In 2019, the Bad Seeds were supposed to tour behind Ghosteen – a live presentation of an album preoccupied with grief and mourning, clearly inspired by the death of Cave’s teen son Arthur in 2015. Arthur fell from a cliff after taking LSD. But COVID-19 did what it did and the tour was scrapped. 

Nick Cave and Band at the Wang Theatre (Image: sub-Roza)

Cave and Ellis then released the eight-song album, Carnage. in February. At the Wang Theater, they featured six from that album, seven from Ghosteen, nine from the Bad Seeds catalog and one cover, T.Rex’s “Cosmic Dancer.” No, I didn’t think I’d ever hear Cave cover the guy who gave us “Bang a Gong (Get It On)” and “Metal Guru,” but this choice fit the mix perfectly. Early in the song, the baritone-voiced Cave sang “I danced myself right out of the womb” and near the end, “I danced myself into a tomb.” Bolan died in a car crash in September, 1977.

Starting with “Spinning Song” – nominally about Elvis and Priscilla – and closing with a pair of heartbreakers, “Into My Arms” and “Ghosteen Speaks,” Cave and company played a carefully constructed set. (It doesn’t seem to vary city to city.) They’ll bring you down, bring you up, spin you around so you’re not sure which direction you’re in – maybe that’s the best vibe of all. As with some of Cohen’s best, there’s both brutality and beauty in the mix, sometimes within a song, certainly over the course of the set. And for all the hovering darkness, glimpses of love and light, in “Ghosteen” Cave sings about “a world so beautiful I keep it in my heart.”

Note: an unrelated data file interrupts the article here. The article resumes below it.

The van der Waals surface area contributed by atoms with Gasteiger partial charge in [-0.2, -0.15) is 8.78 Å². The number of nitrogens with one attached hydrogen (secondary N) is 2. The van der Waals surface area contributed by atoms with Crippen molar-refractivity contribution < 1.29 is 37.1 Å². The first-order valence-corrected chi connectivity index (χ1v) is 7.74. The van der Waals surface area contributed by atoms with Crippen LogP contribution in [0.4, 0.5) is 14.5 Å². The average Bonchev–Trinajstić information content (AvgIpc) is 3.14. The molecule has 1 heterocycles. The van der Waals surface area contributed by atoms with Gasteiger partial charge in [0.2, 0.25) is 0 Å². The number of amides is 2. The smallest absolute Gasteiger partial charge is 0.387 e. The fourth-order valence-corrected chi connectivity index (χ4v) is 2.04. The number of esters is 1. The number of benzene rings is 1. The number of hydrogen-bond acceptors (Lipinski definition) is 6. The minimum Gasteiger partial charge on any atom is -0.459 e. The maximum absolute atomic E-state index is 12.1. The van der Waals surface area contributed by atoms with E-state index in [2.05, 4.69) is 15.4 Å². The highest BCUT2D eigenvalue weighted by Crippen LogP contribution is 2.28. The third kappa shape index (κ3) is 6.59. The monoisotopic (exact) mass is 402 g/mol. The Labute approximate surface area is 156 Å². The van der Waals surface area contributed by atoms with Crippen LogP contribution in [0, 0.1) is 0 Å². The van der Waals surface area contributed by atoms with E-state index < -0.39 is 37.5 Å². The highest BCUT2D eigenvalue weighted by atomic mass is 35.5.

Whether sitting at the grand piano or stalking the stage – he juggled the two positions – Cave projected all-consuming intensity. For instance, he sang, fiercely, “I’ll shoot you in the fucking face if I see you coming” in “White Elephant.” The long gray-bearded and wild-haired Ellis, who primarily was at the synth with some violin, was mostly seated, but animated – vicious slashes of the bow, both legs rising up in unison, the musician arching backwards.  

In “Hand of God,” with a mutant disco metronome beat thumping away, Ellis waved handbells and stomped the stage. It was also a quasi-gospel song. The backup singers descended from their usual perch (stage right, back) and came down to the front forming a semi-circle, which Cave entered and kneeled at. Bathed in devilish red light, Cave sang of the “hand of God coming down from the sky” over and over and at the end, “Let the river cast its spell.” I could be wrong, but I’m thinking this God here was the Old Testament kind, a rather vicious and vindictive bastard. A dark and violent whirlwind, a scream … and at the end, with the audience joining him, it was a whisper-along, not a singalong. We were all whispering “hand of God.” You exhaled big time when it was over.